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I'm in the situation where I am constantly spinning up new vms for development. I've got a base image that i can clone but it quickly gets out of date and you have no method of adding a change across a lot of vms.

I want to set up a puppet script that runs on first boot of a virtual machine and there are lots of guides to creating a site.pp that is run directly by puppet, but that involves a single file that you have to set up on a node. What i would like to do is have a development setup on a puppetmaster so that all my vms can call into the same point and stay up to date and allow me to create a comprehensive set of packages using fileserver etc.

The problems I see with this is that i can't/don't want to rely on hostnames to identify vms, I don't care about keeping a history of pki as vm names may get reused.

Can puppet be used with puppetmaster and essentially ignore all pki? Can I create a environment such that i can register a vm into via a fact or some other means? I would like to do puppet agent type=test1 or similar.

Generally how can I use puppet via a centralized source where i don't particularly care about the security of the nodes and expect nodes to come and go frequently?

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3 Answers 3

Since the VMs are for development purposes, you may want to look at Vagrant. Vagrant has support for Puppet out-of-the-box.

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Setup your VMs to be provisioned via DHCP and add to your config (you can give your VMs random or sequential names if you want, but keep the domain part to ease deploying):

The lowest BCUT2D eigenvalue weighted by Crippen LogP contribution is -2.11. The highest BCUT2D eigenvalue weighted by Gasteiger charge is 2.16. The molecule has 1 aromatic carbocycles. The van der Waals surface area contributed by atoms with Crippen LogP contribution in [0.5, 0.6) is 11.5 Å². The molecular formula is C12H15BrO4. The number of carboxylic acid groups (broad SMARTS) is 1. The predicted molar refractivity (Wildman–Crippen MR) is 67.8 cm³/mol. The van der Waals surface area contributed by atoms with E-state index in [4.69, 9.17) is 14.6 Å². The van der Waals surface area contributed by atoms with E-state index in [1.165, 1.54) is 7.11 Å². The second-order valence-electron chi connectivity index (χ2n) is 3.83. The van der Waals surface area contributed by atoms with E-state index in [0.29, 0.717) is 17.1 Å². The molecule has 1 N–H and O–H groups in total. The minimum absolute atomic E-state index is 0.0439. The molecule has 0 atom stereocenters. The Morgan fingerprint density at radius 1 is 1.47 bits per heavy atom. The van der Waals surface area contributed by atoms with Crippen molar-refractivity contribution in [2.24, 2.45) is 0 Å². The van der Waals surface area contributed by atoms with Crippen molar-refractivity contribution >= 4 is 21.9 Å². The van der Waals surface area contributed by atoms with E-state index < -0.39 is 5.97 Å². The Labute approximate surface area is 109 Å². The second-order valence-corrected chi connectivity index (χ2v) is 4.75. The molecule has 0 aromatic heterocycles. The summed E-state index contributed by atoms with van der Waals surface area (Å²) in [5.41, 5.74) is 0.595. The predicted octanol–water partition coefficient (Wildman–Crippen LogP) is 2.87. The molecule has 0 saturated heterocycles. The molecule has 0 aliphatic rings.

option domain-name "my.domain.com";

Set your puppetmaster to provide the modules you want:

node /.*my.domain.com/ inherits default {
}

And enable autosign for that domain:

$ cat autosign.conf 
# Domains you want SSL certificates autosigned for
#*.my.domain.com

And regarding "adding a change across a lot of vms", well, that is what puppet is for. If you want/need other kind of on-demand operation, take a look at Marionette Collective.

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puppet can work in a client/server way, but it's not mandatory. You can call puppet locally for the current machine, it's far simpler (but less scalable of course)

In my case, when firing up a new VM, I just copy the puppet full config with sftp (ssh) and call puppet locally. Instructions here (fr) http://offirmo.net/wiki/index.php?title=Amor%C3%A7age_d%27un_serveur_Ubuntu_avec_puppet

cd ~/puppet
sudo puppet apply --debug --detailed-exitcodes --verbose manifests/site.pp --modulepath=modules --ignorecache --no-usecacheonfailure

If I need updates, my puppet config is in a git repo (https://github.com/Offirmo/offirmo-puppet) and I can just get the latest one with git pull and apply again.

Up to you to judge if this method is better in your case.

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